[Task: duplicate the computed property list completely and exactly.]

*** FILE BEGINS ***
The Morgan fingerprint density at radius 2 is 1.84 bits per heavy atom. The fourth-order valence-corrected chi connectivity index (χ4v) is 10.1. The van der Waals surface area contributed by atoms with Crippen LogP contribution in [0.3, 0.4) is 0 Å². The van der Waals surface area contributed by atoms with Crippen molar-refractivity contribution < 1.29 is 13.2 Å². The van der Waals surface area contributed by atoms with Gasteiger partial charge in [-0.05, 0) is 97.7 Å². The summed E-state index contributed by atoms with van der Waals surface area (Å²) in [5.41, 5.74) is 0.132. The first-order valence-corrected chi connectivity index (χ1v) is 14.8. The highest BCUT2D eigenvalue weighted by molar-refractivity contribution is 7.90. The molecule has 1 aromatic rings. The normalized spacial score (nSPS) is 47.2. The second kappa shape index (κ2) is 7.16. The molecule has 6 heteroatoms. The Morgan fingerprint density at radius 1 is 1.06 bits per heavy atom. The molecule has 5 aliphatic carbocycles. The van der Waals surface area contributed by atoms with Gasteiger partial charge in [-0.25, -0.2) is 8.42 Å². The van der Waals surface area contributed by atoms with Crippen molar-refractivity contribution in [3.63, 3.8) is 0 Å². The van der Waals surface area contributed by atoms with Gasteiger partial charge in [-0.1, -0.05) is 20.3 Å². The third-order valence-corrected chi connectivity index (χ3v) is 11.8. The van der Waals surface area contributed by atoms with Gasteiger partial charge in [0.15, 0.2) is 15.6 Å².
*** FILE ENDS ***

The Morgan fingerprint density at radius 2 is 1.84 bits per heavy atom. The fourth-order valence-corrected chi connectivity index (χ4v) is 10.1. The van der Waals surface area contributed by atoms with Crippen LogP contribution in [0.3, 0.4) is 0 Å². The van der Waals surface area contributed by atoms with Crippen molar-refractivity contribution < 1.29 is 13.2 Å². The van der Waals surface area contributed by atoms with Gasteiger partial charge in [-0.05, 0) is 97.7 Å². The summed E-state index contributed by atoms with van der Waals surface area (Å²) in [5.41, 5.74) is 0.132. The first-order valence-corrected chi connectivity index (χ1v) is 14.8. The highest BCUT2D eigenvalue weighted by molar-refractivity contribution is 7.90. The molecule has 1 aromatic rings. The normalized spacial score (nSPS) is 47.2. The second kappa shape index (κ2) is 7.16. The molecule has 6 heteroatoms. The Morgan fingerprint density at radius 1 is 1.06 bits per heavy atom. The molecule has 5 aliphatic carbocycles. The van der Waals surface area contributed by atoms with Gasteiger partial charge in [-0.25, -0.2) is 8.42 Å². The van der Waals surface area contributed by atoms with Crippen molar-refractivity contribution in [3.63, 3.8) is 0 Å². The van der Waals surface area contributed by atoms with Gasteiger partial charge in [-0.1, -0.05) is 20.3 Å². The third-order valence-corrected chi connectivity index (χ3v) is 11.8. The van der Waals surface area contributed by atoms with Gasteiger partial charge in [0.15, 0.2) is 15.6 Å².